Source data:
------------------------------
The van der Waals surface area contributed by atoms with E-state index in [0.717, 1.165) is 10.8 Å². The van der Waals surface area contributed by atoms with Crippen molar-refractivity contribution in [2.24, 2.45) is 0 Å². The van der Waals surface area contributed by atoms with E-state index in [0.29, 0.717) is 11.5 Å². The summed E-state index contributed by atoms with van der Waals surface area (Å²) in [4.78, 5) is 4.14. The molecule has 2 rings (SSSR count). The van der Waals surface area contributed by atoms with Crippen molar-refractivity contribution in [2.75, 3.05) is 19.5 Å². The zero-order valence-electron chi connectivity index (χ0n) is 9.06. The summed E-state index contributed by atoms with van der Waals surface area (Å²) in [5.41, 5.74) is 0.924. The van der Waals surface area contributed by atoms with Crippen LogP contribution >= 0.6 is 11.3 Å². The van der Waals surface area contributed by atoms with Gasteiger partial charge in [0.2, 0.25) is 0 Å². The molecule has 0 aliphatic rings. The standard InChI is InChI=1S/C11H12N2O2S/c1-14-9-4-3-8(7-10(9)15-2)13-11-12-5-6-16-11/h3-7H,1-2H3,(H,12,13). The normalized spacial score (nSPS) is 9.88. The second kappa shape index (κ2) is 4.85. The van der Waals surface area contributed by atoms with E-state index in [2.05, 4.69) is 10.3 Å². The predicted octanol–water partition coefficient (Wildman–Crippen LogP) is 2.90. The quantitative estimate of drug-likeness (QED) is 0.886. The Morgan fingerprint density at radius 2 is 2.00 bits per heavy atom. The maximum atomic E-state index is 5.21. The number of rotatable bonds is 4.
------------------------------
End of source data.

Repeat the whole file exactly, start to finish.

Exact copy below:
The van der Waals surface area contributed by atoms with E-state index in [0.717, 1.165) is 10.8 Å². The van der Waals surface area contributed by atoms with Crippen molar-refractivity contribution in [2.24, 2.45) is 0 Å². The van der Waals surface area contributed by atoms with E-state index in [0.29, 0.717) is 11.5 Å². The summed E-state index contributed by atoms with van der Waals surface area (Å²) in [4.78, 5) is 4.14. The molecule has 2 rings (SSSR count). The van der Waals surface area contributed by atoms with Crippen molar-refractivity contribution in [2.75, 3.05) is 19.5 Å². The zero-order valence-electron chi connectivity index (χ0n) is 9.06. The summed E-state index contributed by atoms with van der Waals surface area (Å²) in [5.41, 5.74) is 0.924. The van der Waals surface area contributed by atoms with Crippen LogP contribution >= 0.6 is 11.3 Å². The van der Waals surface area contributed by atoms with Gasteiger partial charge in [0.2, 0.25) is 0 Å². The molecule has 0 aliphatic rings. The standard InChI is InChI=1S/C11H12N2O2S/c1-14-9-4-3-8(7-10(9)15-2)13-11-12-5-6-16-11/h3-7H,1-2H3,(H,12,13). The normalized spacial score (nSPS) is 9.88. The second kappa shape index (κ2) is 4.85. The van der Waals surface area contributed by atoms with E-state index in [2.05, 4.69) is 10.3 Å². The predicted octanol–water partition coefficient (Wildman–Crippen LogP) is 2.90. The quantitative estimate of drug-likeness (QED) is 0.886. The Morgan fingerprint density at radius 2 is 2.00 bits per heavy atom. The maximum atomic E-state index is 5.21. The number of rotatable bonds is 4.